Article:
Chuck Haralson and Ken Smith were inducted into the Arkansas Tourism Hall of Fame during the 43rd annual Governor’s Conference on Tourism
Though The Observer can’t take a photo without somehow getting our thumb, the camera strap, or the backside of the lens cap in it, we’re a big fan of capitol-A, capital-P Art Photography.
What some folks don’t know is that Arkansas was once home to its own great light of the photography world: Heber Springs’ Mike Disfarmer. Something of an eccentric — he was born Mike Meyer, but later changed his name to Disfarmer to divorce himself from his agrarian roots, and he liked to tell people he was carried to town on a tornado — Disfarmer worked as a “penny portrait” photographer in Heber from the 1920s to the 1950s, taking extraordinary photos of plain, local people. Though he died pretty much forgotten in 1959, Disfarmer’s work has come to be highly appreciated in the last few decades, with some calling him one of the best portrait photographers that ever lived. Two gallery shows in New York City last year brought prices as high as $30,000 for some of his vintage, postcard-sized prints.
Disfarmer came to mind over the weekend, as we were visiting our dear old Granny in Quitman. Her people — my people, on my mother’s side — have lived in the area for generations, just a few miles over hill and dale from Heber Springs.
As often happens, Granny brought out her photo albums, never missing a chance to reminisce. A couple pages in, we spotted it: a three-and-a-half-by-five photo of four girls in white dresses, lined up against a somber black backdrop on a bare gray floor. The photo’s similarity to some vintage Disfarmer prints online got us excited, and — after looking at the construction on the backdrop, lines on the floor, and the composition — the Arkansas Times’ resident art critic concurred: It’s the genuine article. Either it was made by Disfarmer or someone stole into his studio in the dead of night with four little girls with bows in their hair and took the picture.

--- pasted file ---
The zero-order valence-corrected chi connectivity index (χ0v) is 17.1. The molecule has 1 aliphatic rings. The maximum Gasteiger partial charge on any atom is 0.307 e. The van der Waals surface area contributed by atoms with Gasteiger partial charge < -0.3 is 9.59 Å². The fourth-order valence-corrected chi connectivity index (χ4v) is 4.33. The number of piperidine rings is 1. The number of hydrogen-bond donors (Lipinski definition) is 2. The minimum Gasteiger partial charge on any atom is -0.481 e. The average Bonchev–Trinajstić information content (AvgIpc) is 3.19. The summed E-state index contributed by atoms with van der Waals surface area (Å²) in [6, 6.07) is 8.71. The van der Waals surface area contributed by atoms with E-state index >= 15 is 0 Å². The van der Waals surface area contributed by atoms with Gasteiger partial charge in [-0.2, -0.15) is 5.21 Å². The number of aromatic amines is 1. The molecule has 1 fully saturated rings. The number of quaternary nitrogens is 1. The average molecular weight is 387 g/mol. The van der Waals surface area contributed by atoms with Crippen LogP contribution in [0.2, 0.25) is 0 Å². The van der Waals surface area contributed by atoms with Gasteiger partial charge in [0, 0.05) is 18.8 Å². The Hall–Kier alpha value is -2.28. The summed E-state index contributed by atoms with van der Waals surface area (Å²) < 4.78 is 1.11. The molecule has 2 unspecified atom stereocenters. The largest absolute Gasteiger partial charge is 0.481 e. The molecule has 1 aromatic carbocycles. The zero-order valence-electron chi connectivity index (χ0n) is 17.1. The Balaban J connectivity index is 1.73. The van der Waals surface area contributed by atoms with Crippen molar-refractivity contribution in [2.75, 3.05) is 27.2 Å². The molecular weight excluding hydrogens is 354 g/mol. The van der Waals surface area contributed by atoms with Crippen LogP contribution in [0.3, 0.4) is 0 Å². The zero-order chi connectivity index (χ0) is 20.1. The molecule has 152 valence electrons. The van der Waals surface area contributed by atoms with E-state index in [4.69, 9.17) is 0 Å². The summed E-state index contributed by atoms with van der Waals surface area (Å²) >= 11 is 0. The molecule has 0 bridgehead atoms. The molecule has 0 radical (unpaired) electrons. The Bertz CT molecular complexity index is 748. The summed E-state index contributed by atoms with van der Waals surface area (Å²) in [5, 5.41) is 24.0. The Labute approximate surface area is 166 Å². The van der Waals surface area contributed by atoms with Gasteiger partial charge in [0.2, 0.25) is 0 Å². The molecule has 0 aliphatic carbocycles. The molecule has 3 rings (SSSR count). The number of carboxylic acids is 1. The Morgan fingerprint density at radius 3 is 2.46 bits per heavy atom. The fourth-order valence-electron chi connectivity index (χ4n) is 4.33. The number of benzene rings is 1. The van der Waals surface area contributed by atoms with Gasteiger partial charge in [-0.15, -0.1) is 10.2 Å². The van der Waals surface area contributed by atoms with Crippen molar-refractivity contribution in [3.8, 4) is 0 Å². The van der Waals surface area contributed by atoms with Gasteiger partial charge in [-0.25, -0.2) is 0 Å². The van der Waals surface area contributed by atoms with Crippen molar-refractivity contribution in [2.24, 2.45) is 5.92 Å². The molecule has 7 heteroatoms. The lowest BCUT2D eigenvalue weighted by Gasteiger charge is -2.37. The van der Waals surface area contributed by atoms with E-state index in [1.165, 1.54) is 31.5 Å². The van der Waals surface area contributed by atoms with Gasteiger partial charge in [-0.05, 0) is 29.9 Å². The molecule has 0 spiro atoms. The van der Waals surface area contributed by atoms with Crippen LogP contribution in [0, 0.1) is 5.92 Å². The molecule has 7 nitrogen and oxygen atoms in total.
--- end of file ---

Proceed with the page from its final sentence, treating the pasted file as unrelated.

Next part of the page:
Never one to count chicks in the shell, however, you can call The Observer 99 percent sure.
As if we didn’t know it already, Arkansas proves to us once again that she still has her hidden treasures.
The Observer was complaining to a friend that the new cat was climbing the Christmas tree, that we could see its yellow tail swishing from the spot where the angel should go, hoping the fishing line tying the trunk to the wall would hold. There’s nothing new under the sun to write about cats and Christmas trees, so we won’t go on.
The point is, our friend told us about her dog that enjoyed getting under the tree and chewing. One morning before Christmas, the dog bounced upon the friend’s bed, as was its wont, and hanging from one ear was an ornament. Flapping her ears, the look in her eye said, “So what if there’s an ornament hanging from my ear?”
Better earrings than dinner. Do not, under any circumstances, ever decorate your Christmas tree in all wooden ornaments and then leave an Airedale unattended in the room.
In fact, never leave an Airedale unattended.
Winter is the least necessary of seasons, says The Observer. Others around us complained during last week’s lovely balmy stretch that it just doesn’t feel like Christmas unless it’s cold enough outside to kill them if they fell asleep on a park bench. OK, we suppose we wouldn’t really mind if winter blew in Dec. 24 and out again Jan. 1. Otherwise no one would have ever written “Baby It’s Cold Outside,” and that would just be sad.
And that gets us wondering: What kind of Christmas songs do folks in the Southern hemisphere sing? “Baby It’s Hot Outside”? “Chestnuts Roasting on the Barbecue”? “In the Bleak Midsummer”? Perhaps they go dashing through the sand in their one-horse open dune-buggies.
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